Agent Bobby Chacon of the FBI Dive Team looks into the hole
his team has cut in the ice of Matanuska Lake, outside Anchorage,
and the first thing he sees is the face of eighteeen-year-old
Samantha Koenig, her eyes wide open. Samantha had been
dismembered by her confessed killer months earlier and her body parts
dropped into the lake’s fresh cold water, and now the dive team
is bringing them up: legs, torso, head. Serial killers often target
girls and young women for good reason. They’re smaller,
less strong, less experienced, easier to coerce: should someone
call your name and says your mom’s been hurt at work
and he’s supposed to drive you to the hospital, you might believe him.
Veteran cops are said to be steely and cynical, but over the years,
dive team members have commemorated the dead in drawings
that are strikingly similar, and the walls of the team’s LA office
are covered with depictions of divers, anonymous under their helmets,
kneeling over children, even babies, their arms outstretched for help.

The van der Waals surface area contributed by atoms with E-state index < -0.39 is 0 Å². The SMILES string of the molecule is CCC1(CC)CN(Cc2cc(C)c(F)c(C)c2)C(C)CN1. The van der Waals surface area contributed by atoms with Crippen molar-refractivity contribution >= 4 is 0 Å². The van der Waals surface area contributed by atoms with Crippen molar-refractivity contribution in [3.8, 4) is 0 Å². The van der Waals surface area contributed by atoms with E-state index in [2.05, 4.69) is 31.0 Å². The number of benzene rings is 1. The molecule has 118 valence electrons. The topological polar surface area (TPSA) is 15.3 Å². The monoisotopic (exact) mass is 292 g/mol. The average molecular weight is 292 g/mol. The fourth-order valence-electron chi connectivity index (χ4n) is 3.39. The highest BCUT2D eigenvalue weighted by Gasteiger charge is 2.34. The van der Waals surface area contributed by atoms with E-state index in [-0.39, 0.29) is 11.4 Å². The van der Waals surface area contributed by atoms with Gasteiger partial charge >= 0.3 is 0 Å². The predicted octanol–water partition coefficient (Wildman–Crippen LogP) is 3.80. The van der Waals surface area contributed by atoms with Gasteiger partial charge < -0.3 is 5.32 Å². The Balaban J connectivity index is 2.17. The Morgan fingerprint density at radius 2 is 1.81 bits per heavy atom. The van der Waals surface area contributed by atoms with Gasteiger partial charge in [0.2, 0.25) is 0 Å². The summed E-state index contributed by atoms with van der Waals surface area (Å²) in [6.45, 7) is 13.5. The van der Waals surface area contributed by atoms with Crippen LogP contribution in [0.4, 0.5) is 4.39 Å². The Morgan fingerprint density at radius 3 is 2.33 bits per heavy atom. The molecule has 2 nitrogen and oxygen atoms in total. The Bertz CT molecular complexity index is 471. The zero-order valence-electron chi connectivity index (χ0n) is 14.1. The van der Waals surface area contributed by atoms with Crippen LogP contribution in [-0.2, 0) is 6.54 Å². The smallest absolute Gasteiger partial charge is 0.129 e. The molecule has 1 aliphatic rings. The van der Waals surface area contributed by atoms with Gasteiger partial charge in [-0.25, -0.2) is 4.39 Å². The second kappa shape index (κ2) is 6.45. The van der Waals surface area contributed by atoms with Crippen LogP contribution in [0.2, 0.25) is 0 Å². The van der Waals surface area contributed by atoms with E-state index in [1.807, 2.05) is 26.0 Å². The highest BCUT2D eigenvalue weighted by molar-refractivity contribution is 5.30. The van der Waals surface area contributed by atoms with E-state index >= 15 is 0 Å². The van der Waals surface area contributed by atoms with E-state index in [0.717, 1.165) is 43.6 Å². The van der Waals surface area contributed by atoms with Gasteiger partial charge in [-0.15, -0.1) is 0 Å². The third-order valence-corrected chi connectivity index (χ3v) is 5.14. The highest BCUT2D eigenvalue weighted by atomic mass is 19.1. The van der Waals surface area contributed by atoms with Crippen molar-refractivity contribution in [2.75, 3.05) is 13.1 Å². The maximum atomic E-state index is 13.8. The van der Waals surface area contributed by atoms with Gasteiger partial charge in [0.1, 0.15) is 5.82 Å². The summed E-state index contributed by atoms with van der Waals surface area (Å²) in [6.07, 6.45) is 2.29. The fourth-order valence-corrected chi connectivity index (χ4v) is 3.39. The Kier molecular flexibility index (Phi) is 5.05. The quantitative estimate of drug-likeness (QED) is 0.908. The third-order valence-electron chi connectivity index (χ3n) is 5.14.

Someone said Van Gogh is as famous as Picasso, but whereas
Picasso was a monster of control, Van Gogh was at the mercy
of the uncontrollable, that he moved through the world
as though ordinary motion were a miracle. Art is not therapy.
But it’s not not therapy. One member of Samantha’s team drew her
as an angel cradling a dove as a diver lifted her out of the lake.
David Kirby’s collection The House on Boulevard St.: New and Selected Poems was a finalist for the National Book Award in 2007. Kirby is the author of Little Richard: The Birth of Rock ‘n’ Roll, which the Times Literary Supplement of London called “a hymn of praise to the emancipatory power of nonsense.” His latest poetry collection is More Than This. He teaches English at Florida State University.